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The rally was held in Edinburgh Place in Hong Kong’s Central district. Photo: Sam Tsang

Thousands join Hong Kong rally to condemn crackdown on fundraising platform and call for sanctions against HSBC

  • There were minor scuffles between protesters and riot police in Central before rally began
  • Police have frozen about HK$70 million (US$9 million) raised by activists via Spark Alliance platform to support protesters, and arrested four people

Thousands gathered in downtown Hong Kong on Monday night for a rally to condemn a police crackdown on a major fundraising platform for anti-government protesters and to call for sanctions against HSBC, which shut down its account earlier.

Before the authorised rally began at 7pm in Central, there were minor scuffles between protesters and riot police at a nearby pedestrian underpass, when officers checked booths distributing masks to participants. As police left the scene, they were verbally abused by protesters.

The organiser estimated 45,000 joined the assembly in Edinburgh Place, near the bank’s Hong Kong headquarters. Police put the turnout at 3,300.

Last Thursday, police froze about HK$70 million (US$9 million) raised by activists via the Spark Alliance platform to support protesters and arrested four people for money laundering.
The rally took place near HSBC’s Hong Kong headquarters. Photo: Sam Tsang

Officers suspect the funds were used for personal gain and other illegal activities, including participation rewards for young demonstrators.

But Sunny Cheung, one of the organisers of Monday’s “Sparking the World Afire Assembly” and spokesman for a group called Hong Kong Higher Education International Affairs Delegation, said the police’s action was arbitrary.

“This is actually detrimental to Hong Kong’s status as an international financial hub,” Cheung said. “We condemn the government for using politics to override the economy.”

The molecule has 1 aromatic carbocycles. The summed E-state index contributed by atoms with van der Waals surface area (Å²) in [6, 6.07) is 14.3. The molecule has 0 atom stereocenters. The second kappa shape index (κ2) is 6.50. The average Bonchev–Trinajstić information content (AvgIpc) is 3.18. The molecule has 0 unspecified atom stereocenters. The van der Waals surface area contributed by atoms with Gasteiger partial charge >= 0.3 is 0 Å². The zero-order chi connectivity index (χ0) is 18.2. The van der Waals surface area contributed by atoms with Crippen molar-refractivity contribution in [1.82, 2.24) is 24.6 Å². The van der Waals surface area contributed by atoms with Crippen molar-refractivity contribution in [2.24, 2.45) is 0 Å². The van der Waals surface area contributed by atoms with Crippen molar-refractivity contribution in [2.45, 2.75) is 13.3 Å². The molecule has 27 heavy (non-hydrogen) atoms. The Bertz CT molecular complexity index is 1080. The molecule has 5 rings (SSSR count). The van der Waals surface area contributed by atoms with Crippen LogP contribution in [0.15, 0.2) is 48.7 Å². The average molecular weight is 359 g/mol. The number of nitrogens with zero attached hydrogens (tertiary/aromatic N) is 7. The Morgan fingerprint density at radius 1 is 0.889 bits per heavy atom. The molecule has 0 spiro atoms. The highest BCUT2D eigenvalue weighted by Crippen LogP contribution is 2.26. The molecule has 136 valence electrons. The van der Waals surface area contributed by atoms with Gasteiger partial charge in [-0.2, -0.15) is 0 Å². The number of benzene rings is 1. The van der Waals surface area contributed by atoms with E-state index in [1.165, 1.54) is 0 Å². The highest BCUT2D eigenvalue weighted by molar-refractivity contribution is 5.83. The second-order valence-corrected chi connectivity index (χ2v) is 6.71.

The organiser also called for action against HSBC, which closed Spark Alliance’s bank account in November. Cheung urged the US government and businesses to sanction or boycott the banking giant.

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Earlier, in a rare statement and without stating names, the city’s largest bank said the decision to shut down the account was in accordance with international regulatory standards.

Ventus Lau Wing-hong, another of the assembly’s organisers, said freezing the bank account would not lessen support for the protests.

“For any of us who have donated to Spark Alliance, we could now be labelled as criminals,” Lau said. “But that does not scare us.”

He said Spark Alliance was formed out of a belief for revolution, to support frontline protesters and go against the tyranny of political and business pressure.

A 52-year-old saleswoman, who gave her name as Catherine, said she had donated a few hundred dollars to Spark Alliance when she joined peaceful gatherings in the past.

“The money I donated came from my own hard work at my job, it’s not ‘black money’ at all,” she said. “Police are just using any excuse to cut off support for the young protesters.”

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A clerk in her thirties, who only gave her surname as Cheung, made a one-off donation of about HK$1,000 to Spark Alliance via an interbank online payment system.

“Even though I made my donation through the bank, I still have a thin line of trust that my account activities will not be handed over to police,” she said.

Cheung, who holds an HSBC account, said she was considering switching to another bank.